On the other hand, critical chain method considers resource constraints as well as dependencies. Also critical chain method assumed no buffer at activity level, and assumes buffer only at critical milestones of the project or towards the end of the project to deal with any uncertainties in the project.

Once important point to remember in critical chain method is that, the project team does not know about the buffer, as the buffer is not at the activity level. Hence project team still targets the completion of activities according to the activity duration (without any implicit/explicit buffer), thus overcoming the student syndrome. Student syndrome in project management is a term that refers to the practice of people not starting majority of their work until the last possible minute.

 

SCHEDULE COMPRESSION TECHNIQUES

In short, fast tracking and crashing are the schedule compression techniques used, when the project schedule or some of the activities in the schedule has chances of slippages.

A detailed blog post is created on what is schedule compression techniques and how are they used in project?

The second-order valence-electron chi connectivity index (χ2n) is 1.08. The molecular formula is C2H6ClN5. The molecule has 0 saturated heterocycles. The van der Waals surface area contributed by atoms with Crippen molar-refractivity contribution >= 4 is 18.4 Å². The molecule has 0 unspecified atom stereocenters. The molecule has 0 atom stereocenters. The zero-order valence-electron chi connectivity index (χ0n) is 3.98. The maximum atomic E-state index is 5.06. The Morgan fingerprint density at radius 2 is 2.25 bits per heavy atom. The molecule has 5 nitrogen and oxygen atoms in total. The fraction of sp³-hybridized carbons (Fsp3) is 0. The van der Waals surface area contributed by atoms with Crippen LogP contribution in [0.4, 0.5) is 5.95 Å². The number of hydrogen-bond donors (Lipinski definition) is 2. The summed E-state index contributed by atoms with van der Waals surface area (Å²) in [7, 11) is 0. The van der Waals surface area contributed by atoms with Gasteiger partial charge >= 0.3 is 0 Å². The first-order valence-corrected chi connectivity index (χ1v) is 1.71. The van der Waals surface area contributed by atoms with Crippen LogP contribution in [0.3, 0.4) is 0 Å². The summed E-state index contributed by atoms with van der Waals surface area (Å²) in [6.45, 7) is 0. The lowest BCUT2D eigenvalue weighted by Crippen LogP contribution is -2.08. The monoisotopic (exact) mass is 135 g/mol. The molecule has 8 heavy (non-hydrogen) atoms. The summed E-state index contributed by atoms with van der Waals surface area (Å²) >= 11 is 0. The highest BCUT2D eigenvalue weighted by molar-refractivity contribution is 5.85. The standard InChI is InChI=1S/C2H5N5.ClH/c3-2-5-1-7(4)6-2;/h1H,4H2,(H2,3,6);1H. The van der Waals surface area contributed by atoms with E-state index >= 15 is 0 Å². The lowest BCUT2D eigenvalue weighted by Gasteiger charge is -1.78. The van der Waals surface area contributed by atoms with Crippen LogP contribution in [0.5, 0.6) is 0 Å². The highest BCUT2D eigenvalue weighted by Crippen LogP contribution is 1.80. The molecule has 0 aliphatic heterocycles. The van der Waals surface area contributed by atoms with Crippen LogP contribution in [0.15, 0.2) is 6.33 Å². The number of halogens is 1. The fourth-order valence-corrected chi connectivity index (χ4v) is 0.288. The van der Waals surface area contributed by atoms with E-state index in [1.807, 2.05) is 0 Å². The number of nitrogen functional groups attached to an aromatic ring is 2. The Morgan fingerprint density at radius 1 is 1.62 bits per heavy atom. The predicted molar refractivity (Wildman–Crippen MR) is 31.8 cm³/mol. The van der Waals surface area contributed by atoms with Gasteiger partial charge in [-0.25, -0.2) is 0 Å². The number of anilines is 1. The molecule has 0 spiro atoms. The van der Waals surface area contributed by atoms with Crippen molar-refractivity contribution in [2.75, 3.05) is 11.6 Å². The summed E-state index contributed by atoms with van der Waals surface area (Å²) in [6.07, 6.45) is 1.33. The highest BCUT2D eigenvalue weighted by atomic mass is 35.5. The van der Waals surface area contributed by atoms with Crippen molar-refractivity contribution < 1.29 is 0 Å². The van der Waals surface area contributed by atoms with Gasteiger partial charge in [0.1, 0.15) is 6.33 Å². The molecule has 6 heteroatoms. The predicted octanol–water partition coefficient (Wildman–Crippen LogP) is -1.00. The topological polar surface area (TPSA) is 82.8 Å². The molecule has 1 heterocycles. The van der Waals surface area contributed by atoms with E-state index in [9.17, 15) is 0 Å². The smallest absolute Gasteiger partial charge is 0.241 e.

As part of project scheduling tools and techniques, schedule compression techniques are very handy for the project manager to shorten the schedule.

 

CRASHING

Crashing is a schedule compression technique which will add more resources to the activities to shorten the schedule.

 

FAST TRACKING

On the other hand, fast tracking is about identifying the activities that can run in parallel to the portion or extent of the schedule.

 

RESOURCE OPTIMIZATION TECHNIQUES

When scheduling the project initially, we only focus on the sequence of activities and their dependencies. This may result in unrealistic resource requirements. By applying resource optimization techniques we can make sure that the planning of resource utilization across schedule is done in a realistic manner, usually according to the organization policies. There are two resource optimization techniques available. They are

  1. Resource Levelling
  2. Resource Smoothing

 

LEVELING THE RESOURCE ACROSS PROJECT – RESOURCE LEVELING

Eventually resource levelling is the first resource optimization technique used in developing the project schedule process. Resource levelling applies the resource constraints on project activities to adjust the start date or end date of the activities depending on the availability and Predefined threshold set for the resource usage.